The Consequences of ‘Cop City’ in Atlanta, Georgia

Mia Fox, Sports Editor

The South River Forest and the Weelaunee Forest by the Muscogee Creek people is an important feature in Georgia, featuring walking trails and ecologically rich soil, including being a home for hundreds of animals. 

Many residents in the neighborhoods surrounding the forest are Black, and community planning has neglected the area for years. In 2017, Atlanta’s city constitution agreed upon plans to preserve the forest and make it a historic public amenity. This has resulted in the Stop Cop City movement joining in with the Black Lives Matter movement. 

According to The Appeal, a nonprofit news organization that focuses on the legal system, the original building of the Cop City plan proposes destroying nearly 400 acres of forest land so it can be replaced with an Atlanta-based police and fire training facility. The last thing our environment needs is demolishing more forests and building further negative infrastructure. 

The Atlanta Police Foundation’s website states that the training center will have a built in mock city that will include a nightclub and other buildings for officers to train in, new shooting ranges, burntower cites, as well as a helicopter landing base. 

On January 18, 2023 a police officer shot and killed protester and forest defender Manuel Esteban Paez Terán. This same day, there were at least seven more arrests made by police officers which lead to domestic terrorism charges. This brought national attention to the proposed plan of ‘Cop City’ outside of Atlanta, Georgia. 

After Paez Terán’s death, advocates against Cop City continue to protest the project in the spirit of mourning and resistance.

On the final day of voting for the new training facility, residents called in and left over seventeen hours of public comments and concerns, with a vast majority of them being opposed to the building of Cop City, according to The Atlanta Journal Constitution. When it came to the voting, Atlanta’s city council barely mentioned the hours of public comments. The legislation approved to lease the land to the Atlanta Police Foundation for the building of Cop City, the final vote was 10 to 4.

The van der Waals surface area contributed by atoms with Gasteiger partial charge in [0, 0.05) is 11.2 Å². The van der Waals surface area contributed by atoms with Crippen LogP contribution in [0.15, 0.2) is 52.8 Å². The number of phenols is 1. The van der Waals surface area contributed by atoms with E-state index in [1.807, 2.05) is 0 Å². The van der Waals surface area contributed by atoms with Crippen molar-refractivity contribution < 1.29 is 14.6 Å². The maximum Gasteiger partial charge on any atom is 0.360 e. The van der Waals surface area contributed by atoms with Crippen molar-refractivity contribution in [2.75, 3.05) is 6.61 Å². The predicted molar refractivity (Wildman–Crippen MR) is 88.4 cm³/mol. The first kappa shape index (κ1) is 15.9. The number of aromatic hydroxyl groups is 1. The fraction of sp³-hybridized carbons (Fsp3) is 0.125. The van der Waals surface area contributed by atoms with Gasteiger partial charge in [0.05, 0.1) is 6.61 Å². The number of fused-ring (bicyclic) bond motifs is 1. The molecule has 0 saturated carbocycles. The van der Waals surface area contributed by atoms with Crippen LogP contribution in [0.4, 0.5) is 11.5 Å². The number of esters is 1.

With such a vast amount of land being used for the project, other people’s opinions should be taken into consideration and not left in silence behind the voices in charge. 

Stop Cop City protests have been going on for over a year now, ranging from preschool-led marches holding homemade signs to protesters living in canopies set up in the forest trees in attempts to protect the forest as a whole. These protesters have hosted pot lucks, food drives, dance parties, guided walks through the forest, and have begun planting community gardens. Forest defenders have built tree-sits to stay in that have been obliterated by police raids but this didn’t deteriorate their motives–they continue to rebuild them. 

Advocates for the training facility say that the project is necessary in order to fight crime and improve police morale. They have also stated that there is no alternative location for the facility to be built. These statements have caused lots of backlash amongst the community against the building of Cop City. 

Georgia governor Brian Kemp has deemed this new training facility necessary because of Atlanta’s high crime rates. But how will a training facility stop crime? It will only train police and firefighters to fight crime, not put a stop to it. What our society needs is education and a citywide plan that engages people and helps them build empathy and accountability.